NeuroBranding and Children: An fMRI Study of Neural Responses to Logos
NeuroBranding is used to build strong brands by investigating the effect of every element (color, package, product, technology, aesthetics, emotions triggered, sounds, website, etc.) on the neural activity of the consumers.
Branding and advertising have powerful effects on familiarity and preference and recently, the first study that investigated the neural responses of children to logos (Bruce AS, Bruce JM, Black WR, Lepping RJ, Henry JM, Cherry JB, Martin LE, Papa VB, Davis AM, Brooks WM, Savage CR (13 Dec 2012) Branding and a child’s brain: an fMRI study of neural responses to logos. Soc Cogn Affect Neurosci) was published.
Food promotion has a causal and direct effect on children’s food preferences, knowledge, and behavior, as they are attracted by food advertising, so the researchers decided to investigate their neural responses to food logos.
Earlier published neuromarketing studies conducted on healthy adults viewing logos have determined that:
- brand recognition activates dorsolateral prefrontal cortex (DL-PFC), ventromedial prefrontal cortex (VM-PFC), orbitofrontal cortex (OFC), anterior cingulate cortex (ACC), ventral striatum and hippocampus (e.g. McClure et al., 2004; Schaefer et al., 2006; Schaefer and Rotte, 2007a,b; Schaefer and Rotte, 2011; Esch et al., 2012).
- prefrontal cortex (PFC), orbito frontal cortex (OFC), anterior cingulate cortex (ACC), ventral striatum and hippocampus have also been identified as being involved in food motivation, reward processing and appetitive cues (e.g. Gautier et al., 2000; Small et al., 2001; DelParigi et al., 2005; Simmons et al., 2005; Martin et al., 2010).
Results of this recent study on children showed that food logos were associated with increased activation in orbitofrontal cortex (OFC) and inferior prefrontal cortex (IPFC). Compared to non-food logos, food logos elicited increased activation in posterior cingulate cortex (PCC). Results confirmed that food logos activate some brain regions in children known to be associated with motivation. As the authors state, considering the pervasiveness of advertising, research should further investigate how children respond at the neural level to marketing.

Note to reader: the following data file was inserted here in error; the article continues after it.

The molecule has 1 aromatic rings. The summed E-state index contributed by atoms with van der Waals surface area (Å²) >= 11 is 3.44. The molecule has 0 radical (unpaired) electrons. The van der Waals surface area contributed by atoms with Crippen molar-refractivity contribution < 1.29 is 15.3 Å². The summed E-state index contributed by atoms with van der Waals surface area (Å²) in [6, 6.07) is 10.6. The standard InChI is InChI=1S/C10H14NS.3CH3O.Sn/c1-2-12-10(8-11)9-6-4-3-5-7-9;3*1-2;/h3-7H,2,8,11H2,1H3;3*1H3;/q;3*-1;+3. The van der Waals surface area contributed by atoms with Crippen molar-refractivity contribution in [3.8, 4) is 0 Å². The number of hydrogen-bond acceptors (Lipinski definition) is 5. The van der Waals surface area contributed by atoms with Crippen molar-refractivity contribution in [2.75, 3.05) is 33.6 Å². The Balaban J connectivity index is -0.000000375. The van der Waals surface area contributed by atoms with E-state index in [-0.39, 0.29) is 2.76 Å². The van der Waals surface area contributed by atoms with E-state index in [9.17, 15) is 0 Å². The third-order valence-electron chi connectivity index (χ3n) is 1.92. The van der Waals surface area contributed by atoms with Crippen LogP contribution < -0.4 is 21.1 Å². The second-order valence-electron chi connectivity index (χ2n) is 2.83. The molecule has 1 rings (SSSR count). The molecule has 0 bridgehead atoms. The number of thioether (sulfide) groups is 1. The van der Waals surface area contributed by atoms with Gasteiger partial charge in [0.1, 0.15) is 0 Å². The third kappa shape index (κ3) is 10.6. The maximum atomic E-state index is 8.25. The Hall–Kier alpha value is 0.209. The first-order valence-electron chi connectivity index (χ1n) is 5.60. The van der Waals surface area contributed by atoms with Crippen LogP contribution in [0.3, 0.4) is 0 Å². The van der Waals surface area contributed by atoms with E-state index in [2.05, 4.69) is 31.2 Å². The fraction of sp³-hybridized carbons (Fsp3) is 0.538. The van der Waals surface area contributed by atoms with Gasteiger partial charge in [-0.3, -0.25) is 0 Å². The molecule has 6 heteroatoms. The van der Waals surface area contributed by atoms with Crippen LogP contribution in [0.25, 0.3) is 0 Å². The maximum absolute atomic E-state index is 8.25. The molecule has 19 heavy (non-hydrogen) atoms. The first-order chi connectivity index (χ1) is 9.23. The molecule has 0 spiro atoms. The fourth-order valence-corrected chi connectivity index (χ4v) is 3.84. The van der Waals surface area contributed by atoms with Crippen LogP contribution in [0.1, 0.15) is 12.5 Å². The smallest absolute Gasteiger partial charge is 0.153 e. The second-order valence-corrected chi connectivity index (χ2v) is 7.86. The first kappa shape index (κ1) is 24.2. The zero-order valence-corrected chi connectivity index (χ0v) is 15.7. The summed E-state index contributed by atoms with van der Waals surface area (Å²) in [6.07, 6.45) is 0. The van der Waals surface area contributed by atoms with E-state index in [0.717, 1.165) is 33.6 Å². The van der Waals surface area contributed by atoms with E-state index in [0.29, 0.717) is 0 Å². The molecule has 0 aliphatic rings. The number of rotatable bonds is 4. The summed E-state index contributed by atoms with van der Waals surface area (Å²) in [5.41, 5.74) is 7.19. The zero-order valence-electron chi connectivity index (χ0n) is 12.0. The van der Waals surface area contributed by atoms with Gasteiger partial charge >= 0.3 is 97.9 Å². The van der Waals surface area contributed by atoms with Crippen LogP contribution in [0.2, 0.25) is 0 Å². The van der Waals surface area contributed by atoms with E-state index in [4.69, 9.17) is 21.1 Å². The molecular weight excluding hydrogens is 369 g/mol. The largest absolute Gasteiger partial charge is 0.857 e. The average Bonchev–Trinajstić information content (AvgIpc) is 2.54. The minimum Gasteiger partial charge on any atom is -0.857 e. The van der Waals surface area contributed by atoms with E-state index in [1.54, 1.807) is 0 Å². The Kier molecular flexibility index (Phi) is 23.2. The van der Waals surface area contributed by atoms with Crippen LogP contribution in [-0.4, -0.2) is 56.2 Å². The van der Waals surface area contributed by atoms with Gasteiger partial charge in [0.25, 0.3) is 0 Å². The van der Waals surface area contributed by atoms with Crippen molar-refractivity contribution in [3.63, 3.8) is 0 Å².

Additional note: The protocols for the pilot validation study and the main fMRI study were approved by the Human Subjects Committee at the University of Kansas Medical Center (KUMC). Written informed consent was obtained from each child’s parent/legal guardian and written informed assent was obtained from each child before study participation. Data were acquired with a 3-Tesla Siemens Allegra scanner.
Statistics report that in 2008, more than 1.4 billion adults (20 and older) were overweight and out of these, over 200 million men and nearly 300 million women were obese. Also, 65% of the world’s population live in countries where overweight and obesity kills more people than underweight. As for the children, more than 40 million children under the age of 5 were overweight in 2010.
Knowing that obesity is preventable, this kind of research could help in developing healthy food campaigns for children in order to decrease the percent of future obese people.